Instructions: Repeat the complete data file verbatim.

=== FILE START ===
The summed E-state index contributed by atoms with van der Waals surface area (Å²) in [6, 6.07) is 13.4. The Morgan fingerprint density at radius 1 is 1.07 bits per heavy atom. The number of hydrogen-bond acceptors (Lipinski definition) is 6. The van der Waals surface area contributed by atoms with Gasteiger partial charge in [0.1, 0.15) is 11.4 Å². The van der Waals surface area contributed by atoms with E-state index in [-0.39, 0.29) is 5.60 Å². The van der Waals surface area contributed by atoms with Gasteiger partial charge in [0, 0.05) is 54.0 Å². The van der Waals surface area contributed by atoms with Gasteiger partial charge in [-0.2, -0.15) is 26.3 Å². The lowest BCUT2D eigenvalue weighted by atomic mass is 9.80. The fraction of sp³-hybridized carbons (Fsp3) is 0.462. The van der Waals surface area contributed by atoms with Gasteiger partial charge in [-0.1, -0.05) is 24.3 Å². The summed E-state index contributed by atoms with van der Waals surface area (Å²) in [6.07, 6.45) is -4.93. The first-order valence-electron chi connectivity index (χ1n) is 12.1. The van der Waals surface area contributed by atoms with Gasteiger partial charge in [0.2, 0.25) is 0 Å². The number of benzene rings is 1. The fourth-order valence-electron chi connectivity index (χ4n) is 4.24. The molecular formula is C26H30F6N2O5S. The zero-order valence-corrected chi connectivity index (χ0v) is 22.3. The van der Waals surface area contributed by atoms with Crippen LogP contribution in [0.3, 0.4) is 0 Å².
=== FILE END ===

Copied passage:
The summed E-state index contributed by atoms with van der Waals surface area (Å²) in [6, 6.07) is 13.4. The Morgan fingerprint density at radius 1 is 1.07 bits per heavy atom. The number of hydrogen-bond acceptors (Lipinski definition) is 6. The van der Waals surface area contributed by atoms with Gasteiger partial charge in [0.1, 0.15) is 11.4 Å². The van der Waals surface area contributed by atoms with E-state index in [-0.39, 0.29) is 5.60 Å². The van der Waals surface area contributed by atoms with Gasteiger partial charge in [0, 0.05) is 54.0 Å². The van der Waals surface area contributed by atoms with Gasteiger partial charge in [-0.2, -0.15) is 26.3 Å². The lowest BCUT2D eigenvalue weighted by atomic mass is 9.80. The fraction of sp³-hybridized carbons (Fsp3) is 0.462. The van der Waals surface area contributed by atoms with Gasteiger partial charge in [-0.1, -0.05) is 24.3 Å². The summed E-state index contributed by atoms with van der Waals surface area (Å²) in [6.07, 6.45) is -4.93. The first-order valence-electron chi connectivity index (χ1n) is 12.1. The van der Waals surface area contributed by atoms with Gasteiger partial charge in [0.2, 0.25) is 0 Å². The number of benzene rings is 1. The fourth-order valence-electron chi connectivity index (χ4n) is 4.24. The molecular formula is C26H30F6N2O5S. The zero-order valence-corrected chi connectivity index (χ0v) is 22.3. The van der Waals surface area contributed by atoms with Crippen LogP contribution in [0.3, 0.4) is 0 Å².